Ducks, Devils share system, disappointment

Updated: October 10, 2003, 3:03 AM ET

TEMPE, Ariz. -- Arizona State coach Dirk Koetter had no trouble teaching his team what to expect against Oregon.

"This game is like us playing ourselves, in a lot of different areas," Koetter said, "special teams, offensively, defensively. It's like we're playing a mirror image of ourselves."

The teams also share a recent history of disappointment when much bigger things were expected of them.

Arizona State (0-2 Pac-10, 2-3 overall) began the season ranked 16th in the country but has lost consecutive games to Iowa 21-2, Oregon State 45-17 and USC 37-17. Oregon (1-1, 4-2) was unranked in the preseason, but climbed to 10th after an upset of Michigan. Then came a 55-16 blowout loss at home to Washington State, followed by last week's 17-13 loss at Utah.

"We're both coming off losing streaks so we want to right the ship, obviously," Arizona State quarterback Andrew Walter said. "It's not exactly where we wanted to be up to this point -- both teams -- so now we've just got to go take care of business."

The Ducks crowd the line to stop the run, leaving defenders in a man-on-man challenge against the receivers. The system makes it tough to pass shorter routes.

"They pretty much challenge you to throw it deep," Koetter said.

And that has been a problem for ASU, even though Walter has one of the strongest, and most accurate, arms in college football. The Sun Devils lack speed at wide receiver, and sorely miss Shaun McDonald, who left after last season to go to the NFL.

Koetter, offensive coordinator at Oregon in 1996-97, got his biggest win as Sun Devils' coach a year ago when ASU beat the Ducks 45-42 in Eugene, with Walter throwing for a Pac-10 record 559 yards. The Ducks were ranked sixth nationally going into the game. The game triggered a slide that saw Oregon lose six of its last seven.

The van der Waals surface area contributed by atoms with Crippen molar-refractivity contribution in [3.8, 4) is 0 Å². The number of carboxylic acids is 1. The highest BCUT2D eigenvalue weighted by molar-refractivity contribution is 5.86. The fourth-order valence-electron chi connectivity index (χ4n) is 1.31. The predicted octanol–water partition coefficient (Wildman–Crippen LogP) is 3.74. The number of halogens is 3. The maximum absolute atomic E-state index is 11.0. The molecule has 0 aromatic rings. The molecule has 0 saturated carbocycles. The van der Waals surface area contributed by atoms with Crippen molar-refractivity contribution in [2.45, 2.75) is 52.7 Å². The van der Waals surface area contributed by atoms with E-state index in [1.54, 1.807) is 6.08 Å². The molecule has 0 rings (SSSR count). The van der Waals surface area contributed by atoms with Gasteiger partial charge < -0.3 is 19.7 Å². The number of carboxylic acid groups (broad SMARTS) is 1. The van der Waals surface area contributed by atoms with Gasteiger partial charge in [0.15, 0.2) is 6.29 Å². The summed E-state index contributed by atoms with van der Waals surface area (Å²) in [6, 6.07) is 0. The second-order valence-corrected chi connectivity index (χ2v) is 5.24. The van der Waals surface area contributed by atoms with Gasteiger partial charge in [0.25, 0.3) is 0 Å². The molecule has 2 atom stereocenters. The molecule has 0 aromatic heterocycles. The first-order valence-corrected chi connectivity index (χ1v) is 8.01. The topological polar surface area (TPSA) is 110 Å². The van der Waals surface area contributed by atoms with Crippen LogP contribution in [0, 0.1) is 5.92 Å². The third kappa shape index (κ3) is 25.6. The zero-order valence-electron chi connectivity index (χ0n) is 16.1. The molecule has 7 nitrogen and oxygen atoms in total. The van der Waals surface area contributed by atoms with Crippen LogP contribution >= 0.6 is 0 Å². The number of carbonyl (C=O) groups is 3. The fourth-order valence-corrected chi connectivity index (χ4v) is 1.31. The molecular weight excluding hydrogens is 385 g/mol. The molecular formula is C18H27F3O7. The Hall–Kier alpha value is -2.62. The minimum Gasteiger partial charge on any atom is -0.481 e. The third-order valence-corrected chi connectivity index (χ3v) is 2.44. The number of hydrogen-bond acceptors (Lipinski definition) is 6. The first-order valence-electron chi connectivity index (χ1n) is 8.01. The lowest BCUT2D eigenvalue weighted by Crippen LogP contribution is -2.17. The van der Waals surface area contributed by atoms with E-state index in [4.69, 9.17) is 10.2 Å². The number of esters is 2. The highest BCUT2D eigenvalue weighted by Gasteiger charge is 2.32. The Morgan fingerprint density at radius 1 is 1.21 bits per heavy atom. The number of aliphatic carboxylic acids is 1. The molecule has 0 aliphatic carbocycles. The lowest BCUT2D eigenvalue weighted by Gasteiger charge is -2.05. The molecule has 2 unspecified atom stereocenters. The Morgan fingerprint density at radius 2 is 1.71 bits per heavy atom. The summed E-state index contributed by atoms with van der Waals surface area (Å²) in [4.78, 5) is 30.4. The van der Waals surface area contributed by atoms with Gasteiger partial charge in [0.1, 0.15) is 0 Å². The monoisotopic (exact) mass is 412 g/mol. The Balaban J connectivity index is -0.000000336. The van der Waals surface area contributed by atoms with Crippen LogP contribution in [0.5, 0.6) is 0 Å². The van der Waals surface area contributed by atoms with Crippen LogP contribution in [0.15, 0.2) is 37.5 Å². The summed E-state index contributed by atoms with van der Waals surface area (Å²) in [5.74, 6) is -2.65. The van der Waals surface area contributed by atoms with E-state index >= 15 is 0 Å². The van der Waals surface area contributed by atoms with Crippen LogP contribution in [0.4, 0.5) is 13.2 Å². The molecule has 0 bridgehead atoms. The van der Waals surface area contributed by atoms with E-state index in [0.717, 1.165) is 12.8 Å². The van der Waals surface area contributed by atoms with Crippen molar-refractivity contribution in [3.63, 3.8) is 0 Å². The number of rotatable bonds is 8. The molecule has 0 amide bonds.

"I'm sure we'll talk about last year's game," Oregon coach Mike Bellotti said, "watch it on film and try to learn from it as we did last year. But I think we're more concerned with this year's Duck team and this year's ASU team. You really can't change the past. Hopefully, you learn from it, but you focus on the present."

Oregon leads the Pac-10 passing offense with its two-quarterback system. With Kellen Clemens starting and Jason Fife coming on in relief, the Ducks average 290.3 yards per game.

Samie Parker, an NCAA finalist in the 100-meter dash and one of the fastest receivers in college football, has had to deal with the death of his stepfather last week. The funeral was Wednesday, but Parker expects to play.

"He's going through a tough time," Bellotti said. "I think he'll be healthy. I think that'll be good, but obviously the mental part of it is important. It was his choice to join the team before the Utah game, and I appreciate that and look forward to getting him back full-time with peace of mind."

ASU, on the other hand, is only sixth in passing (252) and seventh in total offense (348). Walter, though, has seen signs of improvement. Injuries have hurt the Ducks, especially on the offensive line.

Cornerback R.J. Oliver plans to play for the first time since he pulled his quadriceps during a 100-yard interception return against Northern Arizona in the season opener. Oliver has special incentive for this one.

"The past two years I haven't played too well against Oregon," he said. "I've only been scored on six times in my career, and four of them have come against Oregon."

The frustrating season has left the Sun Devils in a foul mood.

"Our players have a good attitude. These guys are working hard. There's a little bit of a surly attitude, too," Koetter said. "But that's by everybody. Everyone's got a little frustration inside of them, players and coaches -- a lot of things boiling under the surface that a big fat `W' would cure."

This story is from's automated news wire. Wire index